that project teams require tools and support to do their work efficiently and effectively. The tools may consist of hardware or equipment and support may be composed of the people needed to maintain those tools and assist the team with their use. If the tools and support are an afterthought, or insufficient resources are allocated to provide them, the project is in trouble. Most project plans make unrealistic assumptions about the productivity of the project team from the beginning. Productivity rapidly drops to zero when necessary tools and support are unavailable or unreliable.
Project budgets should include procurement and support of the infrastructure required to perform project work.
5. “We can fix that during the next phase of the effort...”
Hearing this is usually a sign that the schedule is in trouble, and that someone is about to declare a phase of the project “complete”, whether it is complete or not. Consider also the word “fix” which suggests that something is broken. While there are occasions when it might be prudent to delay correcting defects immediately, it isn’t prudent nearly as often as it is suggested. Common sense tells us that it is cheaper and faster to fix an error in the blueprint with a pencil than to move a misplaced foundation with a jackhammer. Delay in fixing obvious problems is frequently short sighted, since the correction will usually take more time and resources later, and may affect the quality of the final product. Typically, after you hear this phrase several times on a project, the team will usually begin to reply under their breath “There is never time to do it right, but always time to do it twice." This response speaks volumes about the morale problems and lack of cohesiveness that this tactic can create on a project along with schedule and cost overruns.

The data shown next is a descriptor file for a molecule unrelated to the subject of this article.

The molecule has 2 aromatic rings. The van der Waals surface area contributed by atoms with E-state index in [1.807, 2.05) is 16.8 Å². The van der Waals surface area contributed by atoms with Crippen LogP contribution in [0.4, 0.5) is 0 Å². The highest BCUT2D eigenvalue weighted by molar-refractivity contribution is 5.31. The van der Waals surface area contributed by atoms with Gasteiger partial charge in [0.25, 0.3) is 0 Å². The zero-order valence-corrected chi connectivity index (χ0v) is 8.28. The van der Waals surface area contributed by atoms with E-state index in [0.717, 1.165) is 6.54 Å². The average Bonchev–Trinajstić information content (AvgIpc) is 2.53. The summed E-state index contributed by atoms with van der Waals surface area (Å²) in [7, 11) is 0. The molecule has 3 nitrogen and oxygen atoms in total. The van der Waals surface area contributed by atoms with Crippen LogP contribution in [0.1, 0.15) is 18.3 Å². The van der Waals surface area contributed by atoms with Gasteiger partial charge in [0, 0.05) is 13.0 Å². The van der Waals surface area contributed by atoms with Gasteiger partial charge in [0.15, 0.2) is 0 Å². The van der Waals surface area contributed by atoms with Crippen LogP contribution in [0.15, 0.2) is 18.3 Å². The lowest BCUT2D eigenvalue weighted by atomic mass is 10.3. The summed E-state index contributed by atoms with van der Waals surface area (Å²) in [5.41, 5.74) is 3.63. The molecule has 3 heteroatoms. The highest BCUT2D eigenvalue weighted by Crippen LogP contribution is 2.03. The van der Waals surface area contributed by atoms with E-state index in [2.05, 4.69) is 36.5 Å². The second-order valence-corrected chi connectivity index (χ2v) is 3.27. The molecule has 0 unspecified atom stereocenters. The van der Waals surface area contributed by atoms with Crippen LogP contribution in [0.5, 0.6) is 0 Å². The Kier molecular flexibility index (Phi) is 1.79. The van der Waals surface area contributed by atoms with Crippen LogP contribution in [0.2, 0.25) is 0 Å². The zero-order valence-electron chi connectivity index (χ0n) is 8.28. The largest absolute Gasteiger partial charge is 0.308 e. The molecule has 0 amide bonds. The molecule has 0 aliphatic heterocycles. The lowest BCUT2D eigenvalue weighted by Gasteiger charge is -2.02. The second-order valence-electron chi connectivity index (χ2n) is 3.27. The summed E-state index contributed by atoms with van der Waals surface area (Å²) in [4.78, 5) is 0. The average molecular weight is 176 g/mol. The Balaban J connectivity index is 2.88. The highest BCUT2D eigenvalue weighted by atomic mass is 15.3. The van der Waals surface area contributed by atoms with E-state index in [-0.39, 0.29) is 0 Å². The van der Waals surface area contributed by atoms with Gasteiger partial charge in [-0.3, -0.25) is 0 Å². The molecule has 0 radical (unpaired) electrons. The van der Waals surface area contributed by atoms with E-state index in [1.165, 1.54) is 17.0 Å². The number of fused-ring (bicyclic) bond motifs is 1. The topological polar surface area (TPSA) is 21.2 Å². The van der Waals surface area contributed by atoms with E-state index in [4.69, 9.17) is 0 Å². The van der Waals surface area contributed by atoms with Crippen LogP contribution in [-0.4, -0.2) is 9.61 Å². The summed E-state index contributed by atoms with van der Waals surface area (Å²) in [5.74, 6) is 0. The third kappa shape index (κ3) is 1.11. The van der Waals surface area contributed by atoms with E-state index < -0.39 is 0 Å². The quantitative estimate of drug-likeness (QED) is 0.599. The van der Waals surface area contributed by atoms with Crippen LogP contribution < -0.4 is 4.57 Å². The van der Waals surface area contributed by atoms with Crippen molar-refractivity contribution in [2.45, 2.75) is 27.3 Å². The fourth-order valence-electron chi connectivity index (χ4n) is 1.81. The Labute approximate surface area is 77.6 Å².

Project phase checkpoints should be defined in terms of clear and unambiguous completion criteria that measure the quality of the work products created against an objective standard.
6. “Have they found a replacement for the Project Manager yet?”
This can suggest disaster for several reasons:
First, good project managers are hard to find, but instrumental to project success. The project manager is like a pilot - steering the effort toward completion. If the project manager is missing, who is flying the plane? The project manager should have a back-up ready to keep things on course should the project manager be hit by a truck, win the lottery, or (heaven forbid) simply get sick and miss a week or two. No significant amount of time should pass on a project without a Project Manager at the helm.
A second consideration when the project manager is missing is “Why?”. When a project is in trouble, the project manager is usually one of the first to know. If the project manager doesn’t have the skills or can’t get the support from the sponsor to resolve the situation, he or she will sometimes strap on a parachute and jump. Whenever a project loses a project manager in the middle, it’s reasonable to worry about his or her motivation for leaving.
Finally, if team members feel they have to periodically ASK if there is a project manager, it suggests pretty terrible project communication.
Projects should always
7. “Here’s the last spec we published, but you must understand this is an evolutionary process... the spec will never be completely up-to-date.”
This one can seem subtle to some people, but it can suggest a real problem if you think about it. Most projects (high tech, low tech, no tech) end up